The women followed the diet plans for about 8.5 years. The women in both groups did about the same amount of exercise. The women were followed for about 16 years (8.5 years of the study and about 8 more years after the women stopped following the diet plans.

During the 8.5 years of the study, 1,764 women were diagnosed with breast cancer. While fewer women in the low-fat diet group died from breast cancer during this time period (27 deaths in the low-fat diet group compared to 61 deaths in the usual diet group), this difference wasn’t statistically significant, which means that it could be because of chance and not due to the difference in diets.

Still, the number of women who died of any other cause after being diagnosed with breast cancer during the 8.5 years was lower in the low-fat diet group compared to the usual diet group:

  • 40 women in the low-fat diet group died of any other cause
  • 94 women in the usual diet group died of any other cause

This difference was statistically significant, which means that it was likely due to the difference in diet and not just because of chance.

Overall, during the 16 years of follow-up, fewer women in the low-fat diet group were diagnosed with invasive breast cancer:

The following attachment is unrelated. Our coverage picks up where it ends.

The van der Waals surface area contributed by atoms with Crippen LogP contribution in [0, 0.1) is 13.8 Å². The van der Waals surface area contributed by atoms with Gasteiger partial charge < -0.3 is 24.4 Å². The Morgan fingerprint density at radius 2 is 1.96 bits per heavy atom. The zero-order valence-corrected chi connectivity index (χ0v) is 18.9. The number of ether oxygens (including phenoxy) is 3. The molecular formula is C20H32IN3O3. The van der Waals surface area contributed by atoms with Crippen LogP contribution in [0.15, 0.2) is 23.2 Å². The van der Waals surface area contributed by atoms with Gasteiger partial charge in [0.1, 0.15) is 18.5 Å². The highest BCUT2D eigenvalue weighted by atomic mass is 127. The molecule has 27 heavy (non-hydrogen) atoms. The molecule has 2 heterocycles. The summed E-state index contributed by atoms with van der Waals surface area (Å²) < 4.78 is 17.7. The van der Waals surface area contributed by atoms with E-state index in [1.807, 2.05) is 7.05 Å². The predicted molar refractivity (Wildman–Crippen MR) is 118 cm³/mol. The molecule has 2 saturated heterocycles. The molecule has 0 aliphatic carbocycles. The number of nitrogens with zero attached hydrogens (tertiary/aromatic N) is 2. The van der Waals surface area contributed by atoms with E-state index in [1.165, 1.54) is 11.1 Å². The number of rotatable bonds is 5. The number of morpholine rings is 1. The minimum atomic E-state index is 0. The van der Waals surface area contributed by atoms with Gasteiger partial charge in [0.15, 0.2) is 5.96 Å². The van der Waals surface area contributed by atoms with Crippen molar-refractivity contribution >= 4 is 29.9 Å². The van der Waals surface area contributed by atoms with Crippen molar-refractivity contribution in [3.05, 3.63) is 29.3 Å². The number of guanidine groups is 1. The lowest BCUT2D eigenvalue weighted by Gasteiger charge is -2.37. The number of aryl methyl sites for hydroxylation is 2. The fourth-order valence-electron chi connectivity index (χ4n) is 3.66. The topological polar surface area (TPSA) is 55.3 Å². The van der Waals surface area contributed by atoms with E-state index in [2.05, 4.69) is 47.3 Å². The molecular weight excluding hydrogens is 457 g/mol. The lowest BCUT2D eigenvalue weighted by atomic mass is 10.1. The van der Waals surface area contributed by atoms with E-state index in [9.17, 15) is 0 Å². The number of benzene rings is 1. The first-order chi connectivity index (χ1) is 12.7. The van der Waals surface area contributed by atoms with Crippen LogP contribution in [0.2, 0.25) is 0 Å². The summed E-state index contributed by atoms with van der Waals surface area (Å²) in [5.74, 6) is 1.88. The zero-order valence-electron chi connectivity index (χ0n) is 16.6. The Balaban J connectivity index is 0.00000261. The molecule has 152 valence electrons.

• 1,176 women in the low-fat diet group were diagnosed
  • 1,854 in the usual diet group were diagnosed

This difference wasn’t statistically significant.

Following the pattern of the first 8.5 years of the study, fewer women in the low-fat diet group died from breast cancer (84 compared to 124) during the 16 years of follow-up. But again, this difference wasn’t statistically significant.

Still, the number of women who died from any other cause after being diagnosed with breast cancer was lower in the low-fat diet group compared to the usual diet group during the 16 years of follow-up:

  • 234 women in the low-fat diet group died of any other cause
  • 443 women in the usual diet group died of any other cause

This difference also was statistically significant.